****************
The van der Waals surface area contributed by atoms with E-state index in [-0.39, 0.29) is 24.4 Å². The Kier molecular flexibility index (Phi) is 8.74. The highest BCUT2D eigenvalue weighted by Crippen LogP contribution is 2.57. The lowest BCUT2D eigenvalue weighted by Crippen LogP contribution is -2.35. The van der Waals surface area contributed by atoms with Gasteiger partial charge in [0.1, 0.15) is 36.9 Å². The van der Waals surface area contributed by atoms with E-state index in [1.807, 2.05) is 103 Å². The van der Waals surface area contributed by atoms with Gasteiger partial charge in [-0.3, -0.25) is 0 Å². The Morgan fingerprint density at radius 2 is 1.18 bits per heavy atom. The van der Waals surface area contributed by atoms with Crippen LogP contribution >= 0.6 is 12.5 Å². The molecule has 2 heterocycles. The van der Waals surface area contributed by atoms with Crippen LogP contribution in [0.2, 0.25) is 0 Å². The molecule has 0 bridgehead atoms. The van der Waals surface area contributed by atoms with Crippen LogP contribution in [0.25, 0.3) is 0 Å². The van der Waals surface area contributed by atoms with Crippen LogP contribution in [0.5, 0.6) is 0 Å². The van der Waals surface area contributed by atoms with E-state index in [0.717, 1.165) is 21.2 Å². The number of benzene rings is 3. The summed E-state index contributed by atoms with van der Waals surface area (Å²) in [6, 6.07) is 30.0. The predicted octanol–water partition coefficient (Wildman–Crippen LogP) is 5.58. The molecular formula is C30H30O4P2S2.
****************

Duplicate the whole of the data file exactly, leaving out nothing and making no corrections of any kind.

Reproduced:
The van der Waals surface area contributed by atoms with E-state index in [-0.39, 0.29) is 24.4 Å². The Kier molecular flexibility index (Phi) is 8.74. The highest BCUT2D eigenvalue weighted by Crippen LogP contribution is 2.57. The lowest BCUT2D eigenvalue weighted by Crippen LogP contribution is -2.35. The van der Waals surface area contributed by atoms with Gasteiger partial charge in [0.1, 0.15) is 36.9 Å². The van der Waals surface area contributed by atoms with E-state index in [1.807, 2.05) is 103 Å². The van der Waals surface area contributed by atoms with Gasteiger partial charge in [-0.3, -0.25) is 0 Å². The Morgan fingerprint density at radius 2 is 1.18 bits per heavy atom. The van der Waals surface area contributed by atoms with Crippen LogP contribution >= 0.6 is 12.5 Å². The molecule has 2 heterocycles. The van der Waals surface area contributed by atoms with Crippen LogP contribution in [0.2, 0.25) is 0 Å². The molecule has 0 bridgehead atoms. The van der Waals surface area contributed by atoms with Crippen LogP contribution in [0.25, 0.3) is 0 Å². The van der Waals surface area contributed by atoms with Crippen LogP contribution in [0.5, 0.6) is 0 Å². The van der Waals surface area contributed by atoms with E-state index in [0.717, 1.165) is 21.2 Å². The number of benzene rings is 3. The summed E-state index contributed by atoms with van der Waals surface area (Å²) in [6, 6.07) is 30.0. The predicted octanol–water partition coefficient (Wildman–Crippen LogP) is 5.58. The molecular formula is C30H30O4P2S2.